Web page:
Political, economic, and safety concerns have militated for the adoption of electronic health records (EHR) by physicians in the United States, but current rates of adoption have failed to achieve the expected levels. This qualitative phenomenological study of practicing physicians reveals obstacles to adoption. Maintaining the physicians' perceived sense of control of the process is key. Electronic Health Records are critical to the support of research, quality control, cost reduction, and implementation of new technologies and methods in healthcare. The results of this study of physician perceptions of technology in their medical practice support conclusions that will assist all stakeholders in building a more consistent, comprehensive, and cost-effective healthcare system.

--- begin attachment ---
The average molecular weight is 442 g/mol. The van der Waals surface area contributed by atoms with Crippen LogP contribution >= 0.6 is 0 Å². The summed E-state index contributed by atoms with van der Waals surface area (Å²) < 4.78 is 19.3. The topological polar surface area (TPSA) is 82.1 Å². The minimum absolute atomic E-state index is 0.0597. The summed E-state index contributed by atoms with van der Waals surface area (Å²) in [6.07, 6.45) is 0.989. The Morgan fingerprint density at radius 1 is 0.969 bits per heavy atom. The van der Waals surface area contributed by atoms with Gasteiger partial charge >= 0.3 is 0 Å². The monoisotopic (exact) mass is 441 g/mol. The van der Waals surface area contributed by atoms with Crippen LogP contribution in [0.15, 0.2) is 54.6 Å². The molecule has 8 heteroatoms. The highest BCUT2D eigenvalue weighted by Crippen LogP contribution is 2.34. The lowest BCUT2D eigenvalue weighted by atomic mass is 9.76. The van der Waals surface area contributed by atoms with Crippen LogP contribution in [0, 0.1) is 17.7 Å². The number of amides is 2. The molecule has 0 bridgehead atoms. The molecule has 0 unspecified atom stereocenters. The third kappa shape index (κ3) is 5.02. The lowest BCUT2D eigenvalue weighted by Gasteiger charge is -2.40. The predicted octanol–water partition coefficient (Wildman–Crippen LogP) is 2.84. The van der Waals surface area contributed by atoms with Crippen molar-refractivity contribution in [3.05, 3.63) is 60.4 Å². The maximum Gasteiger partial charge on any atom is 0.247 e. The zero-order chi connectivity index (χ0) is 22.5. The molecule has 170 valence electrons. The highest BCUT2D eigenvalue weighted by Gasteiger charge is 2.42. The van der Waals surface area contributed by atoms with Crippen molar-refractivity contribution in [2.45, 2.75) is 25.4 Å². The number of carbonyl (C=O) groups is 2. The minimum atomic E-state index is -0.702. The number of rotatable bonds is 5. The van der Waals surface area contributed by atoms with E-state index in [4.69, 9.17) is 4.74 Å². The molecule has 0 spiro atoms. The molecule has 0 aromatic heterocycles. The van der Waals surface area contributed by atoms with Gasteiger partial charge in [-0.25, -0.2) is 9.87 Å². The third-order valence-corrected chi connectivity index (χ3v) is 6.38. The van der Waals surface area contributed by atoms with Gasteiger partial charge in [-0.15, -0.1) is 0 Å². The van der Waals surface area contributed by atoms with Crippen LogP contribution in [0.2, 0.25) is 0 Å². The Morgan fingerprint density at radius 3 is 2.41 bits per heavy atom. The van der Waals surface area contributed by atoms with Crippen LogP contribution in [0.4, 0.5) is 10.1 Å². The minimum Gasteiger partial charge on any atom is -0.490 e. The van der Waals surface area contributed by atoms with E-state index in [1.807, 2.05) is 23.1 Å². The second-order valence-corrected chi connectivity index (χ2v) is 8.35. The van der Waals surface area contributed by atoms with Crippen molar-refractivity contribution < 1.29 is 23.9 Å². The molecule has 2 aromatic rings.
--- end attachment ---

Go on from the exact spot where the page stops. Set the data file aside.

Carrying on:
|School:||University of Phoenix|
|School Location:||United States -- Arizona|
|Source:||DAI-B 74/04(E), Dissertation Abstracts International|
|Subjects:||Management, Information Technology, Health care management|
|Keywords:||Electronic health records, Electronic medical records, Physician perceptions, Technology adoption, Technology in medical practices|
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